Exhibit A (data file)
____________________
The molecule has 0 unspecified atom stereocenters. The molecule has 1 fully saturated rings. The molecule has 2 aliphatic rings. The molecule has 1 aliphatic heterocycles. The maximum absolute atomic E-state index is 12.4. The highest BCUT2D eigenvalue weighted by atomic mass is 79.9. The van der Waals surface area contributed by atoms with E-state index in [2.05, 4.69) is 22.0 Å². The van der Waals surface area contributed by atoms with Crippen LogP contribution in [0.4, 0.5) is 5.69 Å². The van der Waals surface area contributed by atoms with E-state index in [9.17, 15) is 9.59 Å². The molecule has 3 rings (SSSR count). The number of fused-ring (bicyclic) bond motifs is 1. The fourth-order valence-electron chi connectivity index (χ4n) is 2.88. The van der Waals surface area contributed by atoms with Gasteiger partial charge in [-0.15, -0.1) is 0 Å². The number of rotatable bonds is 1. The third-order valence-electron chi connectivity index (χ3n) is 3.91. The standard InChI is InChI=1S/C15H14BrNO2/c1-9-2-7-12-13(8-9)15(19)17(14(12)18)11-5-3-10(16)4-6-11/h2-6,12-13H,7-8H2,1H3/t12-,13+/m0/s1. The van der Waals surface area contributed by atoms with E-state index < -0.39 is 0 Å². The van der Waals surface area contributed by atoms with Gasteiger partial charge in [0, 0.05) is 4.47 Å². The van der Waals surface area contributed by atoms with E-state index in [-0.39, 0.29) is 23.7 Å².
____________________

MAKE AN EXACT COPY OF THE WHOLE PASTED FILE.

The molecule has 0 unspecified atom stereocenters. The molecule has 1 fully saturated rings. The molecule has 2 aliphatic rings. The molecule has 1 aliphatic heterocycles. The maximum absolute atomic E-state index is 12.4. The highest BCUT2D eigenvalue weighted by atomic mass is 79.9. The van der Waals surface area contributed by atoms with E-state index in [2.05, 4.69) is 22.0 Å². The van der Waals surface area contributed by atoms with Crippen LogP contribution in [0.4, 0.5) is 5.69 Å². The van der Waals surface area contributed by atoms with E-state index in [9.17, 15) is 9.59 Å². The molecule has 3 rings (SSSR count). The number of fused-ring (bicyclic) bond motifs is 1. The fourth-order valence-electron chi connectivity index (χ4n) is 2.88. The van der Waals surface area contributed by atoms with Gasteiger partial charge in [-0.15, -0.1) is 0 Å². The number of rotatable bonds is 1. The third-order valence-electron chi connectivity index (χ3n) is 3.91. The standard InChI is InChI=1S/C15H14BrNO2/c1-9-2-7-12-13(8-9)15(19)17(14(12)18)11-5-3-10(16)4-6-11/h2-6,12-13H,7-8H2,1H3/t12-,13+/m0/s1. The van der Waals surface area contributed by atoms with E-state index < -0.39 is 0 Å². The van der Waals surface area contributed by atoms with Gasteiger partial charge in [0, 0.05) is 4.47 Å². The van der Waals surface area contributed by atoms with E-state index in [-0.39, 0.29) is 23.7 Å².